Georgia State meets Georgia Southern with first place on line

Georgia State’s visit to Georgia Southern on Thursday should be fun for a lot of reasons, the least of which is the burgeoning rivalry between the two schools:

  • No. 1: The Eagles (15-4, 8-2), picked to finish tied for ninth in the Sun Belt Conference’s preseason poll, lead the league by one-half game ahead of the Panthers (15-7, 8-3), the defending champs.
  • No. 2: The game will feature what Georgia State coach Ron Hunter said are four of the five best players in the conference — Ryan Harrow and R.J. Hunter for the Panthers; Jelani Hewitt and Trent Wiedeman for the Eagles.
  • No. 3: The styles of play should make for tactical fun. The Eagles thrive with 3-pointers and defense. The Panthers can score all over the floor and have, at least recently, have become much better at defending the 3-point arc.

 

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“It’s great that the two best teams in the league are in the state of Georgia,” Ron Hunter said.

Both Hunter and Georgia Southern’s Mark Byington are trying to minimize the game’s importance. It is but one of 20 conference games each team will play. The top two teams from the regular season receive byes into the semifinals of the conference tournament in New Orleans.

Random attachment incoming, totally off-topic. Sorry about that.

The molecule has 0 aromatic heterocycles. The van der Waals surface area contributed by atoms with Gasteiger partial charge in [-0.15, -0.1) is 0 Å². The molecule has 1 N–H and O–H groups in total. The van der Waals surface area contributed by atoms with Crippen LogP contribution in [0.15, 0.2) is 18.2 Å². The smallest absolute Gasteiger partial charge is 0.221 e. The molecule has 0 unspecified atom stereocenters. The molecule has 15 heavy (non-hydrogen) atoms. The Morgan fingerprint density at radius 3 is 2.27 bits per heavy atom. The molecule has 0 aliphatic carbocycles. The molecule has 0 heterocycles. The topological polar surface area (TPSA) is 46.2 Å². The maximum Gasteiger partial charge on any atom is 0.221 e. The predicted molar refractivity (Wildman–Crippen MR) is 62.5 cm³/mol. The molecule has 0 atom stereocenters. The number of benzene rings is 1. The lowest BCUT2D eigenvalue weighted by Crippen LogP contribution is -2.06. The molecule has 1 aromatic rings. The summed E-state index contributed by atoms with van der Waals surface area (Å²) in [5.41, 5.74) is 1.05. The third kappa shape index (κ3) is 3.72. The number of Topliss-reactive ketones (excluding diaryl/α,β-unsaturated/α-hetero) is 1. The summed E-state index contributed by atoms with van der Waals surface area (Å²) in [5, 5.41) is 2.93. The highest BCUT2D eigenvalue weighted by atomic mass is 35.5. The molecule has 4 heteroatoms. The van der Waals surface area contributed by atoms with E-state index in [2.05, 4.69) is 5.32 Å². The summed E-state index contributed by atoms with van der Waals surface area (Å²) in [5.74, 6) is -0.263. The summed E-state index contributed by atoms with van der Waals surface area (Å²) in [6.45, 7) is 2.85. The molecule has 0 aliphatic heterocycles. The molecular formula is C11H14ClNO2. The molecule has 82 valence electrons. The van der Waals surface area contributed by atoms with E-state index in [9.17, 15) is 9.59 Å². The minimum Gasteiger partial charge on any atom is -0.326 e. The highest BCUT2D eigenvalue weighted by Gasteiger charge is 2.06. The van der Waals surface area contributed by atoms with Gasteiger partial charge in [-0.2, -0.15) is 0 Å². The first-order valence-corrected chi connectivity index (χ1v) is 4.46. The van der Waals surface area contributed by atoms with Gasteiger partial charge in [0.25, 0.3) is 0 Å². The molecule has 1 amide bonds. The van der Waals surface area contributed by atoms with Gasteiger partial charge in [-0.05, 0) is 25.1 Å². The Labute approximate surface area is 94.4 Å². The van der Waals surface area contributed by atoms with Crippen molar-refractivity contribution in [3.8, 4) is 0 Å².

“This game is as valuable as the next game,” Byington said.

But Byington said he would like his team to continue to win at Hanner Fieldhouse, where they Eagles are 9-0 this season.

The Eagles are defying the Sun Belt preseason poll (voted on by coaches) with a combination of aggressive defense that can efficiently switch between man and zone (depending upon opponent) and the senior leadership of Hewitt and Wiedeman.

In the past four games, Georgia Southern is limiting opponents to 33.3 percent shooting and 50.6 points per game. For the season, opponents are shooting 37.7 percent and averaging 59.4 points.

“In the last four games, we have really guarded well,” Byington said.

Hewitt and Wiedeman are the sparks on offense, combining to average 31.6 points per game. Hewitt is hitting 39 percent of his 3-pointers — the team is averaging 33.8 percent — and Wiedeman can score near the basket or step out to hit the mid-range jumper. Hunter said they are both all-conference performers that have helped a young team in its first year in the conference.

“With those two, they have excelled in the leadership role,” Byington said.

Perhaps the only duo that has outshone Hewitt and Wiedeman are Hunter and Harrow, who are averaging a combined 40.6 points per game.

“If those two guys have a good night, you are probably going to lose,” Byington said.

Byington said the difficulty in stopping them is they can both score from anywhere. Harrow’s jump shot is improved from last year and Hunter is finding other ways to score when his 3-pointers aren’t falling. Byington described them as an ACC-caliber backcourt.

But as the Eagles have done most of the season, the Panthers are using an improving defense to spark a four-game winning streak. During that span, Georgia State is limiting opponents to 32.4 percent shooting and 58.8 points per game.

Put all of the ingredients together and this game should have more drama than the first football game played between the schools as Sun Belt members. The Eagles ran away with that one last season by 38 points.

“It’s going to be an exciting game,” Byington said.

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